Barney has so many good points and he is a teenager after all. He is very happy when left alone, he is superb in the car, I don’t think he would know how to be aggressive and he loves other dogs even if he’s a bit overwhelming with them.

So, self-control will start with his owners giving him some firm rules and boundaries, in a kind and fair way, so that he learns that good behaviour works and that unwanted behaviour doesn’t. At the end of the day he should be a wonderful dog that can be taken anywhere.

If you live in my area and have a dog that needs to learn some self control, why not give me a call?

I can help you, too, with these problems or any other that you may be having with your dog.

 

Comical Boxers

Comical BoxersBoxers Ollie and Tess are real characters. Their dobs of black on white give them a comical expression, Ollie in particular.  Brother and sister, they were rescued together a couple of years ago. Tess is a much calmer character, more confident, while Ollie is more reactive, more attention seeking and inclined to bark and jump up.

Their owners are keen walkers who would love to enjoy walking with their dogs, but they are becoming increasingly unhappy about Ollie’s behaviour on walks. Where Tess is friendly towards dogs and people, Ollie is very defensive. He will bark, lunge, and if he can get to another dog he will jump on it and make a lot of threatening noise. He’s not yet actually done any damage. He also has a habit, when another dog is nearby, of lying down and refusing to budge until the dog is nearly on top of him – and then he will lunge. He is a heavy dog. A Gentle Leader head collar is used, but that does not give the control and Ollie’s face just isn’t really the right shape for it.

So, once again, it’s a question of a dog being uncomfortable, stressed, defensive and scared around other dogs. Like with most of the other dogs I go to, the owners have done what most people traditionally think is the right thing to do. It’s what some of the TV programmes say. To hold on tightly and to keep going. To correct with the lead. If this hasn’t worked for a couple of years, if things are actually getting worse, then something different needs to be done.  There is a quote I read somewhere, ‘if you do what you’ve always done, you will get what you’ve always gotten’.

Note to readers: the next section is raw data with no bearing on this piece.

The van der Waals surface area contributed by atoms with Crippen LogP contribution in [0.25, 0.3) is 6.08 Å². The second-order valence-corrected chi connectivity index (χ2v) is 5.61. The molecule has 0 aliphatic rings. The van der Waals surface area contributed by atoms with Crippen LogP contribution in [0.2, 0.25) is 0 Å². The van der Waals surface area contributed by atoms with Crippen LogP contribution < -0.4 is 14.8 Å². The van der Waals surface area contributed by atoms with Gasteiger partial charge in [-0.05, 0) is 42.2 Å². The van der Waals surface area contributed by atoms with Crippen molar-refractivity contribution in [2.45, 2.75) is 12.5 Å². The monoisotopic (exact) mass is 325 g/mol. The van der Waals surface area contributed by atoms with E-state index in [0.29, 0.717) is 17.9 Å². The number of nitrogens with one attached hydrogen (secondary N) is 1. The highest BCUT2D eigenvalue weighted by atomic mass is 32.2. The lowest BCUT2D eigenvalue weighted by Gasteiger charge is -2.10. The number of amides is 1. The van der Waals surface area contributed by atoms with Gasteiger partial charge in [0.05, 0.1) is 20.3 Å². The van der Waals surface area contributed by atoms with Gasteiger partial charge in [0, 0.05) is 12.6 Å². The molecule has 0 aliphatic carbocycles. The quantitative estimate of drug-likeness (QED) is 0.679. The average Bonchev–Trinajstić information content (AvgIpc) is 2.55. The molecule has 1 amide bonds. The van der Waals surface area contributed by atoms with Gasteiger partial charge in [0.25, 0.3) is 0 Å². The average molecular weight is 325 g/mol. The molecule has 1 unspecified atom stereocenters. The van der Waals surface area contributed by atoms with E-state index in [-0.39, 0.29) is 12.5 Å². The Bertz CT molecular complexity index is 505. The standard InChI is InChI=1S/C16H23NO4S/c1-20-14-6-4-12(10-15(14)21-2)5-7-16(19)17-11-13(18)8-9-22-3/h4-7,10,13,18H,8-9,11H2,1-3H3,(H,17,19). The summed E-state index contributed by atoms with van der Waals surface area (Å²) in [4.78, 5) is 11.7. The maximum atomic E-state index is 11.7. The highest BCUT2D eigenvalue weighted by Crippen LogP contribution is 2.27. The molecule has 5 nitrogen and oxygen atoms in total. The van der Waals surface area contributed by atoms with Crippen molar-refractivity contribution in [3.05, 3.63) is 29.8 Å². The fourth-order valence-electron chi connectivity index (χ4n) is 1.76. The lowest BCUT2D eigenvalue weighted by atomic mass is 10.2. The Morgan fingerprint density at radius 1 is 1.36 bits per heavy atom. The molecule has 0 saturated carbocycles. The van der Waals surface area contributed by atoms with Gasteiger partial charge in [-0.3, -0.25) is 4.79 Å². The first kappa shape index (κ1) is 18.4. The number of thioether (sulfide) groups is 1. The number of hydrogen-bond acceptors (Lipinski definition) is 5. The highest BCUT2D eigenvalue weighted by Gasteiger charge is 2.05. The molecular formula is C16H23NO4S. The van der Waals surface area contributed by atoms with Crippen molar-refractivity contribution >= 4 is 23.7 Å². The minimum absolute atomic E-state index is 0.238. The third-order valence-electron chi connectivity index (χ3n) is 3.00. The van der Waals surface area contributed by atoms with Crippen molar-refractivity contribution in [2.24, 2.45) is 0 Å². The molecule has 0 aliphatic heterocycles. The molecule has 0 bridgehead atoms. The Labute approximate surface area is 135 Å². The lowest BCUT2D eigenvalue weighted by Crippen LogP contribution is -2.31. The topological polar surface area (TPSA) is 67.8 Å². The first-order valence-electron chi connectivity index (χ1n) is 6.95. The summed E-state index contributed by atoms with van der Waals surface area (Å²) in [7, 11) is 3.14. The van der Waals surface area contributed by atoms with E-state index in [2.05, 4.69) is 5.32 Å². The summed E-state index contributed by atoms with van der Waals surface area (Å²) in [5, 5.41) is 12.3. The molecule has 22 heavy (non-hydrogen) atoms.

A dog that is hyped up from the start of the walk, who is uncomfortable due to tight lead on a collar or head collar and whose owner is tense, isn’t going to be in any right state of mind to encounter another dog. So, what would a wise and kind leader do in the circumstances?

If you live within my area, would you like me to help you too?

I can help you, too, with these problems or any other that you may be having with your dog.
 

Chocolate Labrador and Shiny Floors

scared of walking on shiny floorsI visited Cocoa, a Chocolate Labrador age four years old. She does a lot of jumping up and is quite stressed and anxious. One particular problem is that she is scared of walking over shiny floors, and her owners have a house with large areas of wood and tile. Poor Cocoa will suddenly stop and freeze. If she is very desperate to move she goes backwards. Interestingly, this happens randomly and not in the same place, in different rooms and in different houses. Cocoa’s owners will now be working on giving Cocoa confidence in them and in herself, in reducing her stress levels in general, teaching her some self-control and various strategies to help her overcome her fear of shiny surfaces.

I can help you, too, with these problems or any other that you may be having with your dog. me.